Critical Experience Sets. These experiences best prepared an executive to fulfill the role. They included experiences and previous roles that were required (must-haves) and those that were preferred because they provided a strong platform. Also targeted were years of experience and required and desired education.
These four dimensions established the future-focused criteria for executive roles in terms of delivering on the retailer’s mission. They formed a common standard for making valid assessment, development and selection decisions and articulating performance expectations.
Using the role requirements as a foundation, the retailer’s next step was to assess the company’s internal candidates and provide them with feedback and coaching about their strengths and development needs. It used a behaviorally based method that—unlike traditional succession planning, which relies heavily on psychological and diagnostic instruments—gathered feedback from multiple stakeholders. This rigorous approach to identifying the most capable candidates resulted in a more rounded view of candidates’ assets and potential.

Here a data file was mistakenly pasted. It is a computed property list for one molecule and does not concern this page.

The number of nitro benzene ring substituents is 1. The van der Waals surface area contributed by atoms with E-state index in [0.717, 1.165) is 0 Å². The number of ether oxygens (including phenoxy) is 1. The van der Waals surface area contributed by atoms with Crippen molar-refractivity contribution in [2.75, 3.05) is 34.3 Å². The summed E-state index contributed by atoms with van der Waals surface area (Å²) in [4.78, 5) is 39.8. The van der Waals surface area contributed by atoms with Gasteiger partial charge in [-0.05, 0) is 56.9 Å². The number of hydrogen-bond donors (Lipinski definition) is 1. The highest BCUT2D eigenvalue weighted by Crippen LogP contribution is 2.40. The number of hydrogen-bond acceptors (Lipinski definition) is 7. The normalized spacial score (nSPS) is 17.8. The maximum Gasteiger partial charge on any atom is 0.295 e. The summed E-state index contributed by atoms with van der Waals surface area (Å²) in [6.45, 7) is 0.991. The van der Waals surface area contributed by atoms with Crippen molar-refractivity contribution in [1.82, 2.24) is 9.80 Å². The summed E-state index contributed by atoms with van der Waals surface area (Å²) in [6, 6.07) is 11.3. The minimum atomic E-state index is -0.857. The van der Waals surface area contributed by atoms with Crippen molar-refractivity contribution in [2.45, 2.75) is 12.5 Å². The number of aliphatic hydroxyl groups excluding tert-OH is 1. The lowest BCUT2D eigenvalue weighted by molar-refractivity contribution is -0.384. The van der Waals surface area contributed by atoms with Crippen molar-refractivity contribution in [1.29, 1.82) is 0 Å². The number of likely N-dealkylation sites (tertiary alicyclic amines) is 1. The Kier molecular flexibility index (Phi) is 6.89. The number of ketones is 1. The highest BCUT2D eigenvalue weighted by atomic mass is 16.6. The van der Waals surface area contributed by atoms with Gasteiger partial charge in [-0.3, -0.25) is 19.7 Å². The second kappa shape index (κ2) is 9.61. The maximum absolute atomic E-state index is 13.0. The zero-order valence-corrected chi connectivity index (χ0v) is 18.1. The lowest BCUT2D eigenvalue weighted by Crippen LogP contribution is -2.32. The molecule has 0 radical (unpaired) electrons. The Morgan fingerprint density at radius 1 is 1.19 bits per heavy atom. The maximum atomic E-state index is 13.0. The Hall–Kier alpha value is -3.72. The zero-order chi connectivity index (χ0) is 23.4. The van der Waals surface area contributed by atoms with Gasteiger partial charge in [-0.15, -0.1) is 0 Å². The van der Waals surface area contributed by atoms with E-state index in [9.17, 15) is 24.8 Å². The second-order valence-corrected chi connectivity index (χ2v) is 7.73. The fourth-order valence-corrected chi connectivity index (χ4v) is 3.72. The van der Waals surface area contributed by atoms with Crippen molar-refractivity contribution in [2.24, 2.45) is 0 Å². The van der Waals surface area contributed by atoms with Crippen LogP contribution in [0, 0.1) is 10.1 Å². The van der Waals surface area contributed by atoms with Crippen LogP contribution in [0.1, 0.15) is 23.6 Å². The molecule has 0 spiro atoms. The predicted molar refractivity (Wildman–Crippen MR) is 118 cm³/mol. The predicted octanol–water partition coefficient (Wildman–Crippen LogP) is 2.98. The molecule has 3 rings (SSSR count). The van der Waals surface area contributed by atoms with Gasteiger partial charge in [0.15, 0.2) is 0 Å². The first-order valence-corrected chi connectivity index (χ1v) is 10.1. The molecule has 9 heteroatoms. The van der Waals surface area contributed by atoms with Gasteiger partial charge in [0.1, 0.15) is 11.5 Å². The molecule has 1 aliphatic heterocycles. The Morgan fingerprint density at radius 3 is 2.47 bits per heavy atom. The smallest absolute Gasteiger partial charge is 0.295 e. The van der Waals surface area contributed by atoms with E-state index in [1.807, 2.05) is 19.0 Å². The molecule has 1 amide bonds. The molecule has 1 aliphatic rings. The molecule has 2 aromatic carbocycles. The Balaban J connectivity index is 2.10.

To get the most reliable and valid information, the company used:
The retailer developed comprehensive candidate profiles based on interviews conducted by selected management and complemented by online assessment tools. Depending on the position, interviewers included the candidate’s superiors, key direct reports, peers and other relevant stakeholders as well as the board of directors for the CEO candidates. All interview data was synthesized, and candidates received detailed reports highlighting their key strengths and development needs relative to the role requirements. Top candidates received coaching and feedback to help them close the gaps in the developmental areas identified in the assessment.
Working with an assigned coach, candidates created targeted development plans containing activities to address any deficiencies and checkpoints to measure progress. Candidates were responsible for tailoring the plan based on need and their appetite for improvement. Plans for the CEO candidates were reviewed with the current CEO to create buy-in and offer additional perspective with regard to development activities. A typical coaching assignment for a candidate was one or two half-day sessions per month. Progress was monitored closely to assess development areas, measure coachability and determine readiness against the requirements of the role.